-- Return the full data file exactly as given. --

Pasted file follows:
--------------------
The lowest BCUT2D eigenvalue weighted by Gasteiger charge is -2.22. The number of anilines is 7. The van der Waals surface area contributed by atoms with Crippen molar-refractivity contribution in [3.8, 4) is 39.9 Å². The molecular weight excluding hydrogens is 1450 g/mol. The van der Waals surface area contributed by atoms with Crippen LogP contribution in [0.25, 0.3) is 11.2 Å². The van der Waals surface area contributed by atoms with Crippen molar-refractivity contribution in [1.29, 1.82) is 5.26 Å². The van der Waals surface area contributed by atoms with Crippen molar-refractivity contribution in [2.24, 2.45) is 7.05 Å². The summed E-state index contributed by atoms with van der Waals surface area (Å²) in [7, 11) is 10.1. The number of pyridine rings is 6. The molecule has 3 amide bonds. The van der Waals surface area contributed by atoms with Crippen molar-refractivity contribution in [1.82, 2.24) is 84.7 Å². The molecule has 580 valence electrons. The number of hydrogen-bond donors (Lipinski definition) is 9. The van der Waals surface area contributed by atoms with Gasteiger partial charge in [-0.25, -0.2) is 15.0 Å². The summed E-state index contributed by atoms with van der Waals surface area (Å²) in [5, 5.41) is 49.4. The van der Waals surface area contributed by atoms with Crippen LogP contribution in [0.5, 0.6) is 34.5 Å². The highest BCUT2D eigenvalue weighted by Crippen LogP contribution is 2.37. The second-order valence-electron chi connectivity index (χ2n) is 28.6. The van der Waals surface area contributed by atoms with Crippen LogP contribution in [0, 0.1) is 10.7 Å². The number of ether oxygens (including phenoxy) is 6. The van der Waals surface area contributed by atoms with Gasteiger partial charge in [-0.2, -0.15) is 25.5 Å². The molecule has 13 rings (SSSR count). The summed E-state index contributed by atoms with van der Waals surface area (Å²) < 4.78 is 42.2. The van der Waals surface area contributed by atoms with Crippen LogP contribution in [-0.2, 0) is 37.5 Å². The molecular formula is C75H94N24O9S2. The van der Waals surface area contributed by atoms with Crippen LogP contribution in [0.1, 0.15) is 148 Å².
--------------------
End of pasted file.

The lowest BCUT2D eigenvalue weighted by Gasteiger charge is -2.22. The number of anilines is 7. The van der Waals surface area contributed by atoms with Crippen molar-refractivity contribution in [3.8, 4) is 39.9 Å². The molecular weight excluding hydrogens is 1450 g/mol. The van der Waals surface area contributed by atoms with Crippen LogP contribution in [0.25, 0.3) is 11.2 Å². The van der Waals surface area contributed by atoms with Crippen molar-refractivity contribution in [1.29, 1.82) is 5.26 Å². The van der Waals surface area contributed by atoms with Crippen molar-refractivity contribution in [2.24, 2.45) is 7.05 Å². The summed E-state index contributed by atoms with van der Waals surface area (Å²) in [7, 11) is 10.1. The number of pyridine rings is 6. The molecule has 3 amide bonds. The van der Waals surface area contributed by atoms with Crippen molar-refractivity contribution in [1.82, 2.24) is 84.7 Å². The molecule has 580 valence electrons. The number of hydrogen-bond donors (Lipinski definition) is 9. The van der Waals surface area contributed by atoms with Gasteiger partial charge in [-0.25, -0.2) is 15.0 Å². The summed E-state index contributed by atoms with van der Waals surface area (Å²) in [5, 5.41) is 49.4. The van der Waals surface area contributed by atoms with Crippen LogP contribution in [0.5, 0.6) is 34.5 Å². The highest BCUT2D eigenvalue weighted by Crippen LogP contribution is 2.37. The second-order valence-electron chi connectivity index (χ2n) is 28.6. The van der Waals surface area contributed by atoms with Crippen LogP contribution in [0, 0.1) is 10.7 Å². The number of ether oxygens (including phenoxy) is 6. The van der Waals surface area contributed by atoms with Gasteiger partial charge in [-0.2, -0.15) is 25.5 Å². The molecule has 13 rings (SSSR count). The summed E-state index contributed by atoms with van der Waals surface area (Å²) < 4.78 is 42.2. The van der Waals surface area contributed by atoms with Crippen LogP contribution in [-0.2, 0) is 37.5 Å². The molecular formula is C75H94N24O9S2. The van der Waals surface area contributed by atoms with Crippen LogP contribution in [0.1, 0.15) is 148 Å².